"My first love growing up was the movies . . . and later, when I was a teenager, we got our first television set, and then I got a new love. But what fascinated me was how the stars on the screen could make people laugh, or cry, or maybe both . . . I catch myself daydreaming about being young again and doing it all over, and then I bring myself up short when I realize how incredibly fortunate I was to be there at the right time. Because what we did then, it couldn't be done today."
- Carol Burnett
Golden Globe Awards
January 6, 2019
Carol Burnett is 85 years old. She is one classy woman and an extraordinary comedian. Her career spans seven decades of television. Last evening she received the inaugural Golden Globes prize for lifetime TV achievement. Not only was she the first recipient of the award, but it was named in her honour. Henceforth, it will be known as the Carol Burnett Award. It will be presented to a person who has made an outstanding contribution to television, on or off the screen.
Carol's acceptance speech was full of gratitude for her good fortune. It was very moving, very gracious and somewhat wistful. Her variety show, The Carol Burnett Show, first aired on September 11, 1967 (over 51 years ago) and it ended in 1979. Carol was a pioneer because she was the first woman to host a variety sketch show on American television. In her speech, Burnett said that her show ran for "11 joy-filled years." She stressed, however, that it couldn't be done now because the "cost alone would be prohibitive." Other popular variety shows at the time, she added, "could never see the light of day today because the networks just wouldn't spend the money." "Sad to say today's audiences might never know what they are missing," she declared.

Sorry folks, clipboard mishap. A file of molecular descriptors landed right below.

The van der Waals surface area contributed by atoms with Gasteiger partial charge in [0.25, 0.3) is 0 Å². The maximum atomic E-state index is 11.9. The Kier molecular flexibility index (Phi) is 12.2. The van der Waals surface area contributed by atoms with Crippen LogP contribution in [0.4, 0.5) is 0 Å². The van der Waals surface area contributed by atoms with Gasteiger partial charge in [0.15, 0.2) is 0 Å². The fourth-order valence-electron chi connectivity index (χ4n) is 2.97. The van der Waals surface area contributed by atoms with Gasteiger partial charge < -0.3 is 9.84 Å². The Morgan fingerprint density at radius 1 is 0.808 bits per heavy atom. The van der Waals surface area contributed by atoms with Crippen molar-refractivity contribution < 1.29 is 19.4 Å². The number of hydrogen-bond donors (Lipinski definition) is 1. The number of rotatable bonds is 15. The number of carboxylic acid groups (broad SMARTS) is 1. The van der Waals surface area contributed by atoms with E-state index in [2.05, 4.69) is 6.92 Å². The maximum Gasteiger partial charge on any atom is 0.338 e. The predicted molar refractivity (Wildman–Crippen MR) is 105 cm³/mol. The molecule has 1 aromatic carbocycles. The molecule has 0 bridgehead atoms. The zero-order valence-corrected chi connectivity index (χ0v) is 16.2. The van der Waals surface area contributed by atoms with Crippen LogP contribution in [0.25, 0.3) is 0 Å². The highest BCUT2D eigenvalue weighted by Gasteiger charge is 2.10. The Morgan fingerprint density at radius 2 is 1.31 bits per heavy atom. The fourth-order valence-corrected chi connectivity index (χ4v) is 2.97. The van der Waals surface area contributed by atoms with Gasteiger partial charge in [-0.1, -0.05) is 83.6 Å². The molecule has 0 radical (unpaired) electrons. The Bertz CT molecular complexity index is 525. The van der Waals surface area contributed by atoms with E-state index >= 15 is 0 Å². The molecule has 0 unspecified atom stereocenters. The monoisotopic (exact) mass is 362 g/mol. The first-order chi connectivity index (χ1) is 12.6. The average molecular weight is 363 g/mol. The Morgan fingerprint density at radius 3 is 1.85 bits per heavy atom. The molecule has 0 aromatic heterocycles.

Times and have changed radically. Variety shows haven't been in vogue for years and network television is in decline due to the Internet and streaming. There are so many television shows that no one can begin to watch them all, or keep track of them. Millennials generally prefer to watch what they want, when they want and how they want. Long gone are the days when families sat around the television together and watched Ed Sullivan and All in the Family. Many young people regard that as the ancient past. However, for baby boomers, they evoke fond memories.
Dick Van Dyke was also on hand at the Golden Globes, where he was given a standing ovation. The 93-year-old as starred in two major television series: The Dick Van Dyke Show (1961-1966) and Diagnosis Murder (1993-2001). Dick is a very active nonagenarian.and he has a cameo role in Mary Poppins Returns (He played Bert the Chimney Sweep in the original 1964 Disney film alongside Julie Andrews).
|Van Dyke in 2016 PHOTO ATTRIBUTION: Gage Skidmore|
Van Dyke is a master of physical comedy. He is tall, lanky and very versatile. He can sing, dance and tell jokes. He's extremely talented. I recently saw a documentary in which Dick comments about an entertainer who had a great influence on him. The documentary, entitled The Great Buster, explores the life and achievements of another great physical comedian, - Buster Keaton. Van Dyke is a great admirer of Keaton's talents as well as those of other silent film era comedians such as Charlie Chaplin and Laurel and Hardy. In fact, when Stan Laurel died in 1965, Dick Van Dyke delivered the eulogy at his funeral.
So, here's to Carol and Dick. Thanks for for all the joy and laughter you have brought to people. We'll never see your like again. However, as Carol pointed out in her Golden Globe speech, we can still watch them on reruns and YouTube.
Below is a photo of Carol Burnett and Dick Van Dyke in 1977, when Dick appeared in 11 episodes of The Carol Burnett Show.